- Accident book admission of your injury
- Contact details of any witnesses that may be willing to give a statement at a later time
- Keeping a diary of your treatment and symptoms. This will illustrate your mental and physical state after the accident.
If you require legal assistance as a result of there being no risk assessment at work after an injury, which led to you being harmed, our panel of personal injury solicitors can assist you. Alongside building your case, they can collect evidence to support your claim. Contact an advisor today.
Successful compensation claims can be granted two different heads of claim – general damages and special damages. General damages account for the pain and suffering that you’ve experienced as a direct result of your injuries.
To help calculate the value of general damages, legal professionals, such as solicitors, use the Judicial College Guidelines (JCG). This is a publication which includes compensation guideline brackets for injuries that can be sustained. The table below will display some examples. Please note that every claim is unique to the individual, and the value of your injuries will be assessed on a case-to-case basis.
Compensation Guideline Table
|Neck Injury||Severe (i). Little or no movement in the neck||In the region of £148,330|
|Neck Injury||Moderate (ii). Serious restriction of movement with possible need for further surgery||£13,740 to £24,990|
|Leg Injury||Severe (i). Injuries are just short of amputation with extensive bone grafting undertaken||£96,250 to £135,920|
|Leg Injury||Severe (iv). Multiple fractures or crush injuries incurred||£27,760 to £39,200|
|Arm Injury||Severe. Injuries are just short of amputation with the person slightly better off than if it had been lost||£96,160 to £130,930|
|Arm Injury||Simple fracture to forearm||£6,610 to £19,200|
|Wrist Injury||All function in the wrist has been lost||£47,620 to £59,860|
|Wrist Injury||A simple Colles fracture||In the region of £7,430|
|Foot Injury||Severe. Fractures in both feet with restricted mobility||£41,970 to £70,030|
|Foot Injury||Moderate. Metatarsal fractures leading to permanent deformity.||£13,740 to £24,990|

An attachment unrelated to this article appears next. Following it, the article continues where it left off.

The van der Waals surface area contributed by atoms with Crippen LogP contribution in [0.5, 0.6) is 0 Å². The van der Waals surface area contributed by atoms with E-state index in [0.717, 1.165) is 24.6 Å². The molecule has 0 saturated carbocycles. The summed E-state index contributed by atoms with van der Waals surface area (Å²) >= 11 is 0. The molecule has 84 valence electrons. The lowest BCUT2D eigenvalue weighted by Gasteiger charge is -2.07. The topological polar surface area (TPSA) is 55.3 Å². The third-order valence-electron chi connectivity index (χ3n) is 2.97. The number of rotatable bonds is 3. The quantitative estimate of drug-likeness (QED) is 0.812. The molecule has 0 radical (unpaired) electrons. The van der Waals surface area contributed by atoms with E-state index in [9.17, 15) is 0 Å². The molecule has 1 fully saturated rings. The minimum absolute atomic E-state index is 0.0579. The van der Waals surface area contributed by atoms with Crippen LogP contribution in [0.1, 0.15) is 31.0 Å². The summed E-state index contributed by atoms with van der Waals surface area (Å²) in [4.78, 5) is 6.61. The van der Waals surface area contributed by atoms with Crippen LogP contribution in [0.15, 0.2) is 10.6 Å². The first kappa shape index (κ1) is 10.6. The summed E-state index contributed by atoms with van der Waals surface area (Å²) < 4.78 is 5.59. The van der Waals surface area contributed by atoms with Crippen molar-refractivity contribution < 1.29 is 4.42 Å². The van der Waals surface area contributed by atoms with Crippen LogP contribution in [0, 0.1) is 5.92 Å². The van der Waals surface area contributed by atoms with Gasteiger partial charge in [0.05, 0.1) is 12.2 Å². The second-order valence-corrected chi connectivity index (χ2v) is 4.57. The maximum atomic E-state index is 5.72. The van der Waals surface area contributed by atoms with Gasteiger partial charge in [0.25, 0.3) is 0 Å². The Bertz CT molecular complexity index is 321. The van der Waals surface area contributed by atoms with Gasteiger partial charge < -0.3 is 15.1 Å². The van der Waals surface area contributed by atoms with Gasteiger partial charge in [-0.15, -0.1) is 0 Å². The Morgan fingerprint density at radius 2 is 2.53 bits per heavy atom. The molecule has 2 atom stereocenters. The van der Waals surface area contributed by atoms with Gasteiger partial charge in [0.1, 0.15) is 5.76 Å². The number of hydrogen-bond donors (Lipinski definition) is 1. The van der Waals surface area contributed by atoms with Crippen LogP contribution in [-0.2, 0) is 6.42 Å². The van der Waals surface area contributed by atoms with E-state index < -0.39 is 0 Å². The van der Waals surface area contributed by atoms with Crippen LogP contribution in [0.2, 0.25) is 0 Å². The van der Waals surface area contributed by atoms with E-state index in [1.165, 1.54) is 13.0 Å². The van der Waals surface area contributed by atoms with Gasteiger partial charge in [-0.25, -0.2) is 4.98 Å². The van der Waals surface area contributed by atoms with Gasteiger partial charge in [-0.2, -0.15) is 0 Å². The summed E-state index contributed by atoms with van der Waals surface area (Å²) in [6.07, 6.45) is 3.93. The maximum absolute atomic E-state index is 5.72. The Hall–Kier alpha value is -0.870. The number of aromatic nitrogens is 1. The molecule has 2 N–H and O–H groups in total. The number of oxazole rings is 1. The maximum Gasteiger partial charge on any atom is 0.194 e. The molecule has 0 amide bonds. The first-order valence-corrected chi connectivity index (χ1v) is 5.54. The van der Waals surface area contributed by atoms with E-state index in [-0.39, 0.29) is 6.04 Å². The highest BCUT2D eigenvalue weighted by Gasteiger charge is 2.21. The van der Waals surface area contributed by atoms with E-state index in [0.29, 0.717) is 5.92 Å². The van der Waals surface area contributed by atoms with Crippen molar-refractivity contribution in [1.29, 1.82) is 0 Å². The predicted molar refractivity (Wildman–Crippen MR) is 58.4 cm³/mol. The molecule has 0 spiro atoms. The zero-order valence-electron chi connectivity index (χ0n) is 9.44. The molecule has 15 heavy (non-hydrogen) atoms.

Claiming Financial Losses In An Employer Negligence Claim
Alongside general damages, special damages may also be awarded to compensate for any financial losses as a result of your injury. You may be able to claim for:
- Loss of earnings
- Travel costs to hospital appointments, e.g. taking a taxi
- Amendments to your house or car, if applicable
- Medical expenses
Evidence of these costs is needed should you claim them back. Any tangible proof, such as receipts, payslips or invoices, is acceptable.
For more information, contact one of our advisors to see if you could be connected with our panel of accident at work solicitors.
By getting in touch with one of our advisors, you may be connected to a No Win No Fee solicitor. A No Win No Fee agreement offers people the opportunity to receive legal representation at no up-front cost. It also means that:
- As the claim progresses, you won’t have to pay anything
- If your case is unsuccessful, you don’t have to pay your solicitor’s fees
Should you win your claim, a small, legally capped percentage will be taken off the compensation that is awarded.
To find out if you can make a workplace injury claim, please reach out to a member of our team. Our advisors may connect you with a No Win No Fee solicitor if you have grounds to pursue a valid accident at work claim.
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Here are some of our guides that you may find useful:
Extra helpful resources:
NHS – When to call 999
NHS – Back pain